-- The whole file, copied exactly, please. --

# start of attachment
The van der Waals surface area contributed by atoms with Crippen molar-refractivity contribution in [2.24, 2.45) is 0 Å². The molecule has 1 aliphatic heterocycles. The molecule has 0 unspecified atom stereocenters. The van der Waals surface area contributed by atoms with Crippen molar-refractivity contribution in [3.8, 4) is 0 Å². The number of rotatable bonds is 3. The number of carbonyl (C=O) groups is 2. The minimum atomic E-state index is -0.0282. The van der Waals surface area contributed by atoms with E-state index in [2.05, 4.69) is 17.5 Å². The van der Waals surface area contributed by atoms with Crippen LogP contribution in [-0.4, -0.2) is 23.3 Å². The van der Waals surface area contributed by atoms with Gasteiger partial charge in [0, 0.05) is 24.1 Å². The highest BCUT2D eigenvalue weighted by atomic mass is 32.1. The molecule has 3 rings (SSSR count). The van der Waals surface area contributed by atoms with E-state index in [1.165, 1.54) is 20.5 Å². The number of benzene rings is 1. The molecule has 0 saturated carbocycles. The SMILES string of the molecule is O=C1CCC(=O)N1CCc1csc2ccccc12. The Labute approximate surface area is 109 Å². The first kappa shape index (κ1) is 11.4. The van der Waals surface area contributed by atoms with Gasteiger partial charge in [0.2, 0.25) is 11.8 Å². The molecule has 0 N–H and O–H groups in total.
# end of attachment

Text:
The van der Waals surface area contributed by atoms with Crippen molar-refractivity contribution in [2.24, 2.45) is 0 Å². The molecule has 1 aliphatic heterocycles. The molecule has 0 unspecified atom stereocenters. The van der Waals surface area contributed by atoms with Crippen molar-refractivity contribution in [3.8, 4) is 0 Å². The number of rotatable bonds is 3. The number of carbonyl (C=O) groups is 2. The minimum atomic E-state index is -0.0282. The van der Waals surface area contributed by atoms with E-state index in [2.05, 4.69) is 17.5 Å². The van der Waals surface area contributed by atoms with Crippen LogP contribution in [-0.4, -0.2) is 23.3 Å². The van der Waals surface area contributed by atoms with Gasteiger partial charge in [0, 0.05) is 24.1 Å². The highest BCUT2D eigenvalue weighted by atomic mass is 32.1. The molecule has 3 rings (SSSR count). The van der Waals surface area contributed by atoms with E-state index in [1.165, 1.54) is 20.5 Å². The number of benzene rings is 1. The molecule has 0 saturated carbocycles. The SMILES string of the molecule is O=C1CCC(=O)N1CCc1csc2ccccc12. The Labute approximate surface area is 109 Å². The first kappa shape index (κ1) is 11.4. The van der Waals surface area contributed by atoms with Gasteiger partial charge in [0.2, 0.25) is 11.8 Å². The molecule has 0 N–H and O–H groups in total.